Taiwan's arrest of its highest-level suspected spy for China will tickle Beijing, irritate Washington, and embarrass the local government but have little lasting affect on efforts by the three sides to get along, despite a history of tensions.
China stands to gain another point from from the Jan. 25 arrest of Taiwan Gen. Lo Hsien-che, who is accused of steadily leaking it secrets since 2004, analysts say, as the case may cause US officials to question their military involvement in territory that Beijing claims as its own.
Meanwhile, Washington should wonder whether Lo handed over information on low-key but high-tech and multilayered US military cooperation with its strategic ally Taiwan, say observers. China sees itself as the owner of self-ruled Taiwan and staunchly opposes US military aid to the island.
Taiwan's military must investigate further to find out what General Lo leaked in what officials call their worst spy case ever, says deputy defense minister Andrew Yang.
Lo had met Chinese counterparts offshore, complicating the case, says Mr. Yang. He adds that the probe may point to additional suspects but would not specify what information might have been leaked.
Taiwan media says Lo, undetected because of his rank, turned over material on a Taiwan-US Pacific Command joint military strike information-sharing platform, proposed sales of Apache helicopters made by Boeing and an island-wide optical cable network.
China has claimed Taiwan since Chiang Kai-shek's Nationalists fled to the island after losing the Chinese civil war to Mao Zedong's Communists. Both sides continue to arm themselves in case of war with the other side just 160 km (100 miles) away.
Even as relations have warmed quickly since 2008 through trade talks under Taiwan's China-friendly President Ma Ying-jeou, the two historic foes have avoided discussion of far more sensitive military issues.
Conversely, Taiwan is pleading with Washington to sell it more US-made weapons systems as the island falls behind China's quickly modernizing armed forces.
Washington risks its own tense but improving relations with global economic powerhouse China by approving any new arms sales to Taiwan and may hold off further as the spy case unfolds, political experts say. Beijing scolds Washington after every Taiwan arms sale.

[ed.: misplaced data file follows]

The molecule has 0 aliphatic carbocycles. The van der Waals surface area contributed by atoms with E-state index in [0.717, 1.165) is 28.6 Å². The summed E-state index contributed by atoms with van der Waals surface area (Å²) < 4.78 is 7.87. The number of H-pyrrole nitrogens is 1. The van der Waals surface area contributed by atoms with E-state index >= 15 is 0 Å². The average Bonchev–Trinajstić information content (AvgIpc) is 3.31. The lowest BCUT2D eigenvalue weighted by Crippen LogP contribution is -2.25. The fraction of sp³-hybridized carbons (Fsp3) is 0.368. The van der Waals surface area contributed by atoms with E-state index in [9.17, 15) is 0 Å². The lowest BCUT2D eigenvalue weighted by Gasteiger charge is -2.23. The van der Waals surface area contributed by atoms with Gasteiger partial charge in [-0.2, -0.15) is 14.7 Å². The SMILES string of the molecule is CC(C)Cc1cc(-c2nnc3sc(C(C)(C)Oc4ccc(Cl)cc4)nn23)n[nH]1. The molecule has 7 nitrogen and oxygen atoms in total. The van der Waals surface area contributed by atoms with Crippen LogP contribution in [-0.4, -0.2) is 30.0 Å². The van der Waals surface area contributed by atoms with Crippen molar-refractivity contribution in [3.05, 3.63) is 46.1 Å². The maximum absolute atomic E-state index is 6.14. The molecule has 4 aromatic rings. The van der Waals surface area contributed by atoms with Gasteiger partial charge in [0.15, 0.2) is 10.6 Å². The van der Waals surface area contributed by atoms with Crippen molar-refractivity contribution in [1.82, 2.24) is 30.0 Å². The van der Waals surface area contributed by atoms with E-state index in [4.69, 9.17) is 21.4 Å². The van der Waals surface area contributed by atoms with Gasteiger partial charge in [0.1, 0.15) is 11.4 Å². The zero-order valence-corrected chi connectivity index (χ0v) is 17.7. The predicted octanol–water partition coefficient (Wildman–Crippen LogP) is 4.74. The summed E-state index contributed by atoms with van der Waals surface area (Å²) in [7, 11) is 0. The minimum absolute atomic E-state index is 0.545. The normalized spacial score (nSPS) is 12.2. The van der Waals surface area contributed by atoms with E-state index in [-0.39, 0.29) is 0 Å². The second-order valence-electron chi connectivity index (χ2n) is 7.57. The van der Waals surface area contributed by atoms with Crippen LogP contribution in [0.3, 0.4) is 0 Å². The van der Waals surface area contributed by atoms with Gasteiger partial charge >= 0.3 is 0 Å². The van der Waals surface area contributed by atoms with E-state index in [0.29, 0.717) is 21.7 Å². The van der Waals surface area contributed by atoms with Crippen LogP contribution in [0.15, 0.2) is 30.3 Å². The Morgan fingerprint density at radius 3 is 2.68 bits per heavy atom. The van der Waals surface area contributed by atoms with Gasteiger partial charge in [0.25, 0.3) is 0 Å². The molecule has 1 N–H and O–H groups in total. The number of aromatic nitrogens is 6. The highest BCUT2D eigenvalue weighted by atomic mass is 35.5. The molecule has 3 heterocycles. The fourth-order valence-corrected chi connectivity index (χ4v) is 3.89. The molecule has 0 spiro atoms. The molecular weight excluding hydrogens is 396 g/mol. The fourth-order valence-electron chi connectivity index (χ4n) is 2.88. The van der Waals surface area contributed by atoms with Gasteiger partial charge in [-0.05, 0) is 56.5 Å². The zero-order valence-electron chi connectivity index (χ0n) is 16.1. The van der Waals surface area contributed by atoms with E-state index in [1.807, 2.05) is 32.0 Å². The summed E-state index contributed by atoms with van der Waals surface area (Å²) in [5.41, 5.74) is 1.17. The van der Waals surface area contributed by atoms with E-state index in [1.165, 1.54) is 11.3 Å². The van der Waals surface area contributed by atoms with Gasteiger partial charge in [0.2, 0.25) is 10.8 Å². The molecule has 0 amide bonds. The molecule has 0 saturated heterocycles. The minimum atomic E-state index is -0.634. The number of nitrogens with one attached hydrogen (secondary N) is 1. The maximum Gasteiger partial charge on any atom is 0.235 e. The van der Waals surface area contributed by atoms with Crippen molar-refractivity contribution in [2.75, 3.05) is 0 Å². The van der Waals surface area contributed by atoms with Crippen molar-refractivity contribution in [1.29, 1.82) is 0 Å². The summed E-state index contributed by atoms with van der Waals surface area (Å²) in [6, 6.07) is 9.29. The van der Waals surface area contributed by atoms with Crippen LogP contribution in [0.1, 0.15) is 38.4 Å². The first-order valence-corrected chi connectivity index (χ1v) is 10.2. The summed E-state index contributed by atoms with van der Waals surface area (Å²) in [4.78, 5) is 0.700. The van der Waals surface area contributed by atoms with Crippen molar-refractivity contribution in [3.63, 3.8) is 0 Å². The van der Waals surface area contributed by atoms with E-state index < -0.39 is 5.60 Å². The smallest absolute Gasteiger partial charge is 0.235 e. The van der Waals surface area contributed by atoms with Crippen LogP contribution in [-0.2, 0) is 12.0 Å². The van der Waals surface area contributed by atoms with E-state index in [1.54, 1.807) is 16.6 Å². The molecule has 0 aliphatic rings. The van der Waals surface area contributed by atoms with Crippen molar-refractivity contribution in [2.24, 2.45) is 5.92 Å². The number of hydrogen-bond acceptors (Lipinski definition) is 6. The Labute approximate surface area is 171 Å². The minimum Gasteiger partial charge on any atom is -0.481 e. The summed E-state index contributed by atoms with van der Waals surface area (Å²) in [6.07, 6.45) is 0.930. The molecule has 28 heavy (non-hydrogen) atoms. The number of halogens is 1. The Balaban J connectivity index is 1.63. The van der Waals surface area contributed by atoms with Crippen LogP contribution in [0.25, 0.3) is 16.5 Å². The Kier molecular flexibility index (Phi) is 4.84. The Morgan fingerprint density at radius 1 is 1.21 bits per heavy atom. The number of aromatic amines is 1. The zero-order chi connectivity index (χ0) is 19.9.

The de facto US embassy has made no comment on the arrest.
Taiwan, for its part, may look bad at home for allowing the suspected espionage, which could reach back as far as the 1960s.
But the next election in Taiwan, where voters are deeply divided on China policy, is at least nine months away. That gives ruling party officials time to turn the arrest in their favor before the next face-off against the anti-China leading opposition party.
If the case is processed fast and Taiwan follows up with tougher state security rules, voters may see the government as tough on spying.
"In many ways this is evidence that Taiwan's counter-intelligence capabilities are still good," says Wendell Minnick, Asia bureau chief with Defense News. "They caught someone who was working for the Chinese using third country locations to meet. That makes it difficult to locate and identify someone who is working for the other side."
China-Taiwan spy cases come up regularly as trade and transit channels increase but seldom involve ranking people in government. Most are dealt with quietly as China and Taiwan, realizing that even friends can spy on each other, get on with their economic cooperation agenda.
The last major China case came up in November. Taiwan military intelligence Col. Lo Chi-cheng was arrested then over alleged spying that was said to threaten the island's security.
The arrest last month stands out because of the general's unusually high rank, the deputy defense chief says. The next move, he adds, is "damage control" to keep military secrets at home.
Some doubt the would-be leaks offer China any real edge as the odds of war fade as Beijing, Taipei, and Washington strive to get along. Recent military buildup in Taiwan is seen geared more toward improving bargaining power than expectations of a conflict.
"It's not clear to me just how much access General Lo [Hsien-che] had to truly important classified information so I doubt that militarily this will prove to be that big a security loss," says Ralph Cossa, president of the Pacific Forum CSIS think tank in Hawaii.
"In short, if this is the worst case of espionage in 50-60 years, then Taiwan is doing pretty good for itself," says Mr. Cossa.